- Before he was running to preside over the Union, Perry was proposing his state should abandon it. Donald Kaul wrote about Perry's secessionist impulses on a July column, Loose American Screws.
- Perry's entire exploratory process seems to have consisted of a seven-hour prayer marathon in Houston dubbed "The Response," held on August 6th. Jim Hightower wrote: "I'm fairly certain that God doesn't want anything to do with this goober's show"
- Before he entered the race, Perry tried to pre-emptively undo any damage his friendliness to immigrants might have caused among conservative primary voters. Jose A. Reyes called Perry a lousy amigo for presiding over what his rivals called "easily the most anti-Latino agenda in more than a generation."
- Once he declared his candidacy, Perry tried to paint himself as a former Air Force pilot who had spent his life serving the American People. Hightower set this fact straight: Rick Perry had been on U.S. taxpayers' dime for most of his life.
- When the debates started, Rick Perry started to explode. He called Social Security a ponzi scheme, rallied against Palestinian statehood, and released a tax plan that basically consisted of taking from the poor to giving to the rich, making him the Reverse Robin Hood.
As for me, I'll always treasure having the honor of playing Perry at the IPS holiday skit. I hope I did my best to honor the man with the swagger and bravado to finish fifth in the race to lose to Obama in 2012.
January 10, 2012 · By Lacy MacAuley
When it Bains it pours
Don’t got no job no more
Why Romney come around
and lay off my whole town?
Bain Capital and Romney
with a steely-eyed glance
bought our steel mill,
then they closed down our plant.
They call him Mitt
Feels more like a boxin’ glove
Sure hurts when he knocks you out
but he calls it tough love.
Says we got to compete
on the global stage,
but how we gonna beat
a sweatshop wage?
They try to say I’m lazy
or call me a slob.
Guess I’ll go to China or Mexico
just to get a job.
In old New Hampshire
they say live free or die.
Die I might,
just ask Mitt why.
Bain said I’d have health insurance
and a severance pay
then they flip-flopped
and they took it away.
Bain got bailed out by the gov'ment
but I’m the one who needs welfare.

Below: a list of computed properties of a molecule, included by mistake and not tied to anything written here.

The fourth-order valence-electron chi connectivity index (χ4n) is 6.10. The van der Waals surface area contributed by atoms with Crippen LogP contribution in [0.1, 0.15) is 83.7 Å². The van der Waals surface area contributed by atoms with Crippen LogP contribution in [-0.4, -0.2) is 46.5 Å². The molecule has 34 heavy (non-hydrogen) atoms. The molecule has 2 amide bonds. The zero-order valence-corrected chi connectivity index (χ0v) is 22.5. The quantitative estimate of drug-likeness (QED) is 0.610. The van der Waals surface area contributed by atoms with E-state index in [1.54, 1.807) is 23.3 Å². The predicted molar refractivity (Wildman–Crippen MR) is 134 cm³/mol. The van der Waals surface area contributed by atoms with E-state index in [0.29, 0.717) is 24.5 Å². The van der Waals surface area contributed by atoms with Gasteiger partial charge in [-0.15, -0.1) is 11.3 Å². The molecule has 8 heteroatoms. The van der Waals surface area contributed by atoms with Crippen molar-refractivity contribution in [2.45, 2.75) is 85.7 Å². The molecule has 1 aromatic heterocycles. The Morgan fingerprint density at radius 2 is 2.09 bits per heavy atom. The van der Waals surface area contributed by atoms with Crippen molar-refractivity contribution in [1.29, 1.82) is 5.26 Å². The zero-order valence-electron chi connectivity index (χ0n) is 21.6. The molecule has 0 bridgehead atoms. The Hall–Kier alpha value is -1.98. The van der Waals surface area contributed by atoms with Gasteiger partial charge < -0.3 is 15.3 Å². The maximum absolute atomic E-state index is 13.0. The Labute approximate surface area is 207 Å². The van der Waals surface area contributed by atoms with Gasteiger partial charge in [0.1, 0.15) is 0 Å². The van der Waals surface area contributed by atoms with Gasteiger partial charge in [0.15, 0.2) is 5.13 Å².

Ain’t none of Mitt’s campaign money
gonna pay for my healthcare.
I got a bad cough
and I’m feeling quite ill.
I may have asbestosis
from my years at the mill.
Now I’ve got the Steely Mitt blues.
Seen him on TV.
But I’ll never forget
what Mitt did to me.
December 5, 2011 · By Karen Dolan
Nein! Nein! Nein!
Say it ain't so.
Oh dear Herman,
Please don't go!
Your unrivaled hubris,
Your lack of embarrassment about being clueless.
We didn't care that your tax plan was dumb,
We didn't care that 9-9-9 made us numb.
Your policy of nuclear war was quite grand,
dictated by the mountainous terrain of Iran.
We didn't care if you knew nothing of Libya,
Gaddafi, Egypt, Mubarak, or Namibia.
You loudly denounced women claiming sexual harassment,
It was they, and not you, who were the embarrassment.
We ate it up when you swore you had never done wrong.
That it was your charisma to which women throng.
When we watched the endless Republican debates,
We knew the others, next to you, were lightweights.
So what will we do now that you have stepped down?
Who will be the next bumbling clown?
I guess the job now falls to Newt.
But we really will miss you because you were a hoot.
Karen Dolan is an Institute for Policy Studies fellow.
September 19, 2011 · By Sam Pizzigati
President Obama last week proposed a tax increase on America’s wealthy to finance the $447 billion jobs plan he advanced the week before. Representative Eric Cantor, the GOP House majority leader, responded almost immediately.
“I sure hope that the president is not suggesting,” Representative Cantor pronounced, “that we pay for his proposals with a massive tax increase at the end of 2012 on job creators.”
Interesting. Does this mean that Cantor now welcomes tax hikes for job “destroyers”? Like Richard Clark, the chair of drugmaker Merck. Clark took home $17.9 million last year. His company earlier this year announced plans to shed 13,000 workers. Or how about Bank of America CEO Brian Moynihan? He pulled in $10 million last year. B of A has just announced 30,000 new job cuts.
We suspect that majority leader Cantor misspoke. He really doesn’t support tax increases on rich people period, whatever their job record may be. Cantor’s perspective has, of course, dominated Congress for the last three decades.
Read more at Too Much Online.